What’s that? You’d love to retire in style someday? Fortunately, most working Canadians can use the Registered Retirement Savings Plan – or RRSP – to pile up tax-deferred dollars for whatever their retirement-planning hearts may desire.

But, from what I hear, there’s confusion about what the RRSP can – and cannot – do for you. While it would take quite a conversation to cover every angle, let’s focus on one elephant in the room. Specifically, I often see investors overlooking the jumbo-sized potential for enormous investment growth in their RRSP, while fussing over its many other, relatively flea-sized factors.

 

Making Room for Retirement

Are you already maxing out the room in your RRSP? If so, good for you! If not, that may be fine too. As I’ve covered before, business owners might have good reasons for stashing at least some of their retirement dollars elsewhere.

But, sometimes, when I see people underplaying their RRSP contributions, it’s because they’re confused about how the program works to begin with. Basically, any year you earn income, you can take up to 18% of it and stash it in your RRSP account in the following year. This is called your RRSP “room,” or space available, for contributing tax-deferred dollars.

As usual, there are some caveats to cover as well: Your 18% room eventually bumps into an annual maximum “wall.” For example, in 2019, the maximum room was $26,500, calculated based on your 2018 earned income. If you’re good with a calculator, that means you really only get to make contributions based on up to about $147,000 in annual earnings.

That’s not all. If you pay into a pension plan or deferred profit-sharing plan, these contributions also count toward your available 18% room. And if you accidentally contribute too much, there can be penalties. So, do check your CRA Notice of Assessment to ensure you haven’t overdone it. Thankfully there is a $2,000 buffer you can overcontribute without incurring a penalty.

 

Managing for Tax Efficiency

Why bother with all these rules to begin with? First, there are potential tax benefits. For every dollar you put into your RRSP, you get to deduct a dollar from your income tax return. (Except for that $2,000 excess contribution buffer amount I mentioned. You won’t be penalized on it, but it’s not deductible).

Now, if a tax deduction were the only benefit, it might not be that big a deal. If you were reading closely, you may have noticed I called the RRSP tax-deferred – not tax-free. When you withdraw the assets, you end up paying income taxes then. Plus, you pay ordinary income tax on everything you withdraw from your RRSP, including any investment gains you’ve earned over the years

Does that mean the RRSP is just a big shell game? Not for most taxpayers. There are several broad tax-saving “levers” you get to control, to make your RRSP work hardest for you.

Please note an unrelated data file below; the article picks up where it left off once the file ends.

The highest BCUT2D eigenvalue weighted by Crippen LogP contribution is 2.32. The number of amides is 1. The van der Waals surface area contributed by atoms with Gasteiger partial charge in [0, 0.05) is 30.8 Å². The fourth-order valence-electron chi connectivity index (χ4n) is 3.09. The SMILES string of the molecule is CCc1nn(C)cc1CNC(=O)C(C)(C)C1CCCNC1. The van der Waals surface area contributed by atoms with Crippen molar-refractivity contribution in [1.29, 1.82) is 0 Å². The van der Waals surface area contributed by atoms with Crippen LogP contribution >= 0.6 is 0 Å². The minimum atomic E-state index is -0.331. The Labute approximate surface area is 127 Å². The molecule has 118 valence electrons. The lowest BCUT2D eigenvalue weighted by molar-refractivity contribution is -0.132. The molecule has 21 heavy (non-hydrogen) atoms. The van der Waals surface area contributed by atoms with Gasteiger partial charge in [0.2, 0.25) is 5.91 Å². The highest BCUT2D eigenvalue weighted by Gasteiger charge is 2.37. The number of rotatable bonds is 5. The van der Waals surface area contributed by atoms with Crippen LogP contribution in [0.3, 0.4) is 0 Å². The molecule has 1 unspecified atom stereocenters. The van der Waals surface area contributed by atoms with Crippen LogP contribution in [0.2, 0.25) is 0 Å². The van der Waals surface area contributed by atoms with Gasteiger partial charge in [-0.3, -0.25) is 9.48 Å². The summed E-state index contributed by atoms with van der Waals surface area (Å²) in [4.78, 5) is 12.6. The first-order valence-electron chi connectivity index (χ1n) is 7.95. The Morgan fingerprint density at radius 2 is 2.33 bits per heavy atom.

• Taking Your Time: When you make your deductible contributions, you don’t have to take those deductions right away. You can tuck them up your sleeve until you need them the most. Say there’s a year you receive a significant tax payment, like a bonus. You can pull out those deductions you’ve stashed away and lay them on the table, to offset the extra income. That’s a nice little tax-planning play many investors aren’t aware of.
  • Tax Rates in Retirement: As long as you are in a lower tax bracket when you withdraw your RRSP assets you may still receive an overall tax break by deferring the taxes until then. That’s often the case in retirement.
  • Calculating Capital Gains: What about that treatment of capital gains as ordinary income? Without getting too deep into it, know that the government has planned for that part of the equation. Once you crunch all the numbers, most tax payers come out at least even, if not ahead on total taxes due.

 

Back to That Elephant: Tax-Sheltered Investment Growth

Now to my biggest point. It’s true, there are all sorts of ways you and your tax planner can fiddle with your RRSP and other tax-sheltered accounts to make your best, most tax-friendly plays. But I would propose these benefits can be flea-sized compared to an even greater possibility.

Among the biggest advantages of holding investments in an RRSP account is they incur no annual taxes along the way. No taxes on capital gains. No taxes on dividends. No annual taxes, period. You only pay taxes on withdrawal.

It may not be immediately obvious, but thanks to the power of compounding returns, this can give tax-sheltered investments a huge advantage over the same holdings in a taxable account. Compounding lets your earnings begat more earnings, which in turn snowball into even more earnings.

For example, assume you socked away 67 cents of after-tax dollars in your RRSP when you were 20 years old. You let it ride for 50 years inside a balanced portfolio of 60% stocks and 40% bonds. In an RRSP, your 67 cents would grow to around $7.04. Had you invested it in the same way in a taxable account, it would only grow to around $5.00. Two dollars may not seem like much, but what if your youthful investment were more like $1,000, with more added along the way. That could add up, fast.

In short, compound returns are a significant reason for putting money into your RRSP. It’s also a huge reason for leaving it there as long as possible, hopefully until the government requires you to start taking it out. By taking advantage of this tax-deferred benefit, you can expect to end up with a much bigger pile of money to call your own in retirement. If you end up paying a few more taxes because you’ve got a lot more money, isn’t that a good “problem” to have?

What else is on your mind with respect to your retirement? Let me know, and I’ll keep pumping out more good power plays for you to consider.